Residents like Gary Mcintosh are worried they won't be able to enjoy Lake Seminole the same way after October 7th, when the Corps of Engineers closes the lock at the Jim Woodruff Dam.
"Usually we go through 12, 13, 14 times a year down to the river. This more or less is gonna means that my houseboat is gonna be locked forever in Lake Seminole."
So in protest, residents from all over organized an event to help change the Corps' mind.
In this protest, boaters will travel through the Jim Woodruff lock as many times as possible in hopes of stopping this closure.
"We're coming out today to try to communicate to the public what we feel about our river way and that we love our lake."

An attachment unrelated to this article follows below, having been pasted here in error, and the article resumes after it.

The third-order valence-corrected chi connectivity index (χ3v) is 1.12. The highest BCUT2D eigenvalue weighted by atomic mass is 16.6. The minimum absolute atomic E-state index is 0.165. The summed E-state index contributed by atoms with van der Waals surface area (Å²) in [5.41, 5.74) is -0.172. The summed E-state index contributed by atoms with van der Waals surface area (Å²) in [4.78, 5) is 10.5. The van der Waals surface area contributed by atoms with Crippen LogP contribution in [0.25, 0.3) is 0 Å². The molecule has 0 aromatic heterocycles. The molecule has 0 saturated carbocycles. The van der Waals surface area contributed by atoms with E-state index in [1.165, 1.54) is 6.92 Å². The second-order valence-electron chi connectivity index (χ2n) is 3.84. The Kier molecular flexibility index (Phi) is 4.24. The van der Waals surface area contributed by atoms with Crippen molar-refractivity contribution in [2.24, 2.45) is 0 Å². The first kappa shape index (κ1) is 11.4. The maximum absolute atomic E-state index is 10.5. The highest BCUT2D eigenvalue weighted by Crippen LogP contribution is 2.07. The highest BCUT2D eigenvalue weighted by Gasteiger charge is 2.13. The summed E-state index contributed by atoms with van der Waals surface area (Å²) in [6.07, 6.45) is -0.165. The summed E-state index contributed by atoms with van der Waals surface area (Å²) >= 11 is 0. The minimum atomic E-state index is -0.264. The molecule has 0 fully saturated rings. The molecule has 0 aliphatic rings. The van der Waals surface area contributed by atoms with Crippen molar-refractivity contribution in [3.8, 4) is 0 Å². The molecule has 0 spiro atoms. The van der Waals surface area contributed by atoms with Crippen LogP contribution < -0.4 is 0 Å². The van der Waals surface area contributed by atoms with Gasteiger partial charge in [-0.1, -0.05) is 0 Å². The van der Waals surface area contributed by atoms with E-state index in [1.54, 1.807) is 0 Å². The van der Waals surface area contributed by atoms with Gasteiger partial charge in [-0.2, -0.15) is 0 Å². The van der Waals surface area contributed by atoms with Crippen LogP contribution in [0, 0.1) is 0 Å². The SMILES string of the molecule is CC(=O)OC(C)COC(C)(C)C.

But why close a lock that is so seemingly popular with the people?
The Army Corps claims the Jim Woodruff lock costs more than its worth to keep open, but not all agree.
"Quite frankly, I don't understand the purpose. They said "financial" but my understanding is that the dam has to be manned anyway so I don't understand why they have to eliminate the locks."
"If anything this lock generates money. There's bunches come from Georgia, Alabama every year on river trips."
The lock provides access to the Tombigbee River in Mobile and the Mississippi River all the way up to the Great Lakes.
"Hopefully, we can raise enough awareness about this and they can see exactly what they're doing, what they're stopping and maybe they'll revoke it."
On October 7th we'll find out if the protest actually helped save the lock.